Website of poet Elizabeth Rimmer


  • Ploughing the Rocks of Bawn

    Come all you loyal heroes wherever you may be

    Don’t hire with any master till you know what your work may be

    Don’t hire with any master from the clear daylight till the dawn

    For he’ll want you rising early to plough the rocks of Bawn

    The Rocks of Bawn – Irish traditional

    By some oversight, I don’t have any photos of the front border from when we came. It was a tangle of potentilla (a pale pink, rather washed out and struggling), senecio bushes, wildly overgrown, and a sinister sprinkle of creeping buttercup and couch grass. This is what it looks like now!

    bare soil with three rose bushes, and daffodils and tulips just showing through

    It was a sair fecht! And I have had the words of that song (sung by Christy Moore), running through my head ever since. The senecio wasn’t that bad, though it had layered itself and overgrown itself and died back and resprouted, but I got it out, eventually. What made it such a pain was the soil, mostly sticky clay, but also some rather scratchy sand, and these:

    pile of stones against a brick wall

    These are what I dug out of the planting holes for the roses. I should have known – there is a geology report of the area which describes the ground as heavy silty clay with cobbles inclusions, over coal measures. I had to look that up too, but it means the sort of thing you find where coal might be present – siltstone, mudstone, and limestone, which explains why the soil, although wet, isn’t as acid as I thought it might be. But I had no idea how many stones there were, nor how hard it would be to get them up. But there are now three roses, Maidens Blush, a delicate pink alba rose, Buff Beauty, a creamy-yellow musk rose developed in the early twentieth century, and Tuscany Superb, a variant of the Apthecary rose (gallica officinalis) I’ve grown for years. It’s a deep crimson, and richly scented – as in fact they all are. There’s no point in a rose without a scent!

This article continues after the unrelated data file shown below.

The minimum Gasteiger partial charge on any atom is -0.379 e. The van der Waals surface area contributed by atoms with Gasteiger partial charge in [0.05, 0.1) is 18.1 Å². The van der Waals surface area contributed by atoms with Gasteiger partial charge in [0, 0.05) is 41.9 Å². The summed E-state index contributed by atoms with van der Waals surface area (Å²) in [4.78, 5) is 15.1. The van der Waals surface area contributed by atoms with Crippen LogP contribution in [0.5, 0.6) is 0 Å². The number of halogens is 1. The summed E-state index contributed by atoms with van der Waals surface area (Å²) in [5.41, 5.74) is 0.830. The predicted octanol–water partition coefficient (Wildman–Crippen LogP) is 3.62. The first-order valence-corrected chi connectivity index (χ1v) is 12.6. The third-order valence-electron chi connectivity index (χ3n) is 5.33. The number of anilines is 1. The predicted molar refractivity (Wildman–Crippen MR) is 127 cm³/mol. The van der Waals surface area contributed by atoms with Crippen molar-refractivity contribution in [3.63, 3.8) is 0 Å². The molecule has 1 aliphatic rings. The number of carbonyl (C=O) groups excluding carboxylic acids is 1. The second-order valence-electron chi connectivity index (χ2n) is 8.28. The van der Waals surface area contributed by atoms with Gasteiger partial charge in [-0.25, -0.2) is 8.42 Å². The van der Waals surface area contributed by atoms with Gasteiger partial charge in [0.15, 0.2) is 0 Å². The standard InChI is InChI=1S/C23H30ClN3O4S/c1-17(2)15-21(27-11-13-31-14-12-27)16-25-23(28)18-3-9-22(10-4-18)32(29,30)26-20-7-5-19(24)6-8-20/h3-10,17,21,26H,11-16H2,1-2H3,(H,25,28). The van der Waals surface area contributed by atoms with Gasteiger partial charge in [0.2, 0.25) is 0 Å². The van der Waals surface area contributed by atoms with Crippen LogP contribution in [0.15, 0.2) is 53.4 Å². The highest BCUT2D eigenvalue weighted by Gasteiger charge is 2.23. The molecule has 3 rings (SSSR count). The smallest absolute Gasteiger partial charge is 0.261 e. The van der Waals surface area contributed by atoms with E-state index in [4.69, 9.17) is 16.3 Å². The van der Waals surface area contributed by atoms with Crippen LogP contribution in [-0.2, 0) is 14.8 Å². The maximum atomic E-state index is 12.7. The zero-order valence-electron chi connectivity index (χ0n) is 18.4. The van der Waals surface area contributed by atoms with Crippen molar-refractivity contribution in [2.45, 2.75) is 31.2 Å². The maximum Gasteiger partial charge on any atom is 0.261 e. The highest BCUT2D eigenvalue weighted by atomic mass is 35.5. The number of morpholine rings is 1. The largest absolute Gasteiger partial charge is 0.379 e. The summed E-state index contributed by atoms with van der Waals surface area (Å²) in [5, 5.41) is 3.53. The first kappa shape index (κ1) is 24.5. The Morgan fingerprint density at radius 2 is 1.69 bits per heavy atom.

The other excitement was discovering that there are airvents in the wall, which were covered up by soil on one side, and lawn on the other.

    grass growing up to a brick wall, in which you can just see the vent, almost buried

    The garden slopes down towards the south, and clearing those vents is going to involve creating steps down, so that soil doesn’t just wash downhill. My conversations with this garden are becoming steadily more feisty!

    I’m still getting used to the east-west orientation. The light is never where I expect it to be, and the wind, which is still mostly south-west, pats and plays with the house, like a cat with a ball, or hurls rain against the kitchen windows, living the sittingroom peaceful. We can’t hear the slates rattling here, partly because they are heavy concrete ones, mostly because we’re not directly under the roof. In the old house it was easy to imagine trolls riding the roof until it broke, as they used to in Icelandic sagas, but the draught whistles through the windows. All of which means that my planting designs are being revised again and again, as I find cosier corners for things that like sun or shelter, more open ones for plants that are hardy, or want shade. It’s as disorientating as learning a new language, but as fascinating.

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